Antibiotic resistance: microbiologists turn to new technologies in the hunt for solutions
The rise of drug-resistant infections is one of the biggest global threats to health, food security and development. Antibiotic-resistant superbugs were estimated to kill 1.27 million people in 2019, and the UN projects that drug-resistant diseases could cause 10 million deaths a year by 2050. In this episode, we hear from a microbiologist at a hospital in Nigeria working on the frontlines against antibiotic resistance, and find out about the new scientific techniques, including artificial intelligence, being deployed to find new potential antibiotics.
Featuring Nubwa Medugu, a clinical microbiologist at Nile University of Nigeria and André O. Hudson, dean of the College of Science and professor of biochemistry at Rochester Institute of Technology in the US.
This episode was written and produced by Mend Mariwany and Gemma Ware with assistance from Katie Flood. Eloise Stevens does our sound design, and our theme music is by Neeta Sarl. Gemma Ware is the executive producer of the show. Full credits for this episode are available here. A transcript is also available.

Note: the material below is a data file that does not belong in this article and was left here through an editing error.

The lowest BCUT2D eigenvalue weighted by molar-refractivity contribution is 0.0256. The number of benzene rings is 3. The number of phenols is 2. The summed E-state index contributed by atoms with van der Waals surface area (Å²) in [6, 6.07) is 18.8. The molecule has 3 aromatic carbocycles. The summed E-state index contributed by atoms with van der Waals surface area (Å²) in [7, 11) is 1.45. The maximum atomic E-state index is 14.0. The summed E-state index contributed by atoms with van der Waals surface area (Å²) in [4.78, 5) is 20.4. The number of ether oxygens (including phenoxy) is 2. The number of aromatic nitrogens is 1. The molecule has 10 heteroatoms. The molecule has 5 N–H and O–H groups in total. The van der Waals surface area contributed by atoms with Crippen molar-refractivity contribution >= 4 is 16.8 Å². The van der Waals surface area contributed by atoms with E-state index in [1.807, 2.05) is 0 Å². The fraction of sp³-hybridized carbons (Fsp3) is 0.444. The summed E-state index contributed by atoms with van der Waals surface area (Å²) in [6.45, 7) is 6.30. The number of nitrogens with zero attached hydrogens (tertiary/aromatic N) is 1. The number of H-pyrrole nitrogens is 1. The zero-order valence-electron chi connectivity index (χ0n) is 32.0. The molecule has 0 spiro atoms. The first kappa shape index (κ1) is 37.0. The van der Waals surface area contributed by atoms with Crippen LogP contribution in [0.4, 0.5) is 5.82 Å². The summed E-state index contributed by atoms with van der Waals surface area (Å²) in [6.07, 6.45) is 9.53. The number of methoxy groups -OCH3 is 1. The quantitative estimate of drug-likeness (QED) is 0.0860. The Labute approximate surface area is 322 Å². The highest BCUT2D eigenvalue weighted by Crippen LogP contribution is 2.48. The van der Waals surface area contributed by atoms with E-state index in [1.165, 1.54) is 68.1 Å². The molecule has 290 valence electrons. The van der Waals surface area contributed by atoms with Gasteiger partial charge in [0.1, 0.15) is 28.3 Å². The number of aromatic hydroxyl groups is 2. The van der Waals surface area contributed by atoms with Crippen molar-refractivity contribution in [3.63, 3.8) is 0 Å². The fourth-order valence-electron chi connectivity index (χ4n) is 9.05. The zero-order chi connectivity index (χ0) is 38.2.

- Will we still have antibiotics in 50 years? We asked 7 global experts
- Resistance to antibiotics in northern Nigeria: what bacteria are prevalent, and which drugs work against them
- Antibiotic resistance is at a crisis point – government support for academia and Big Pharma to find new drugs could help defeat superbugs
- More reading from our series on The dangers of antibiotic resistance
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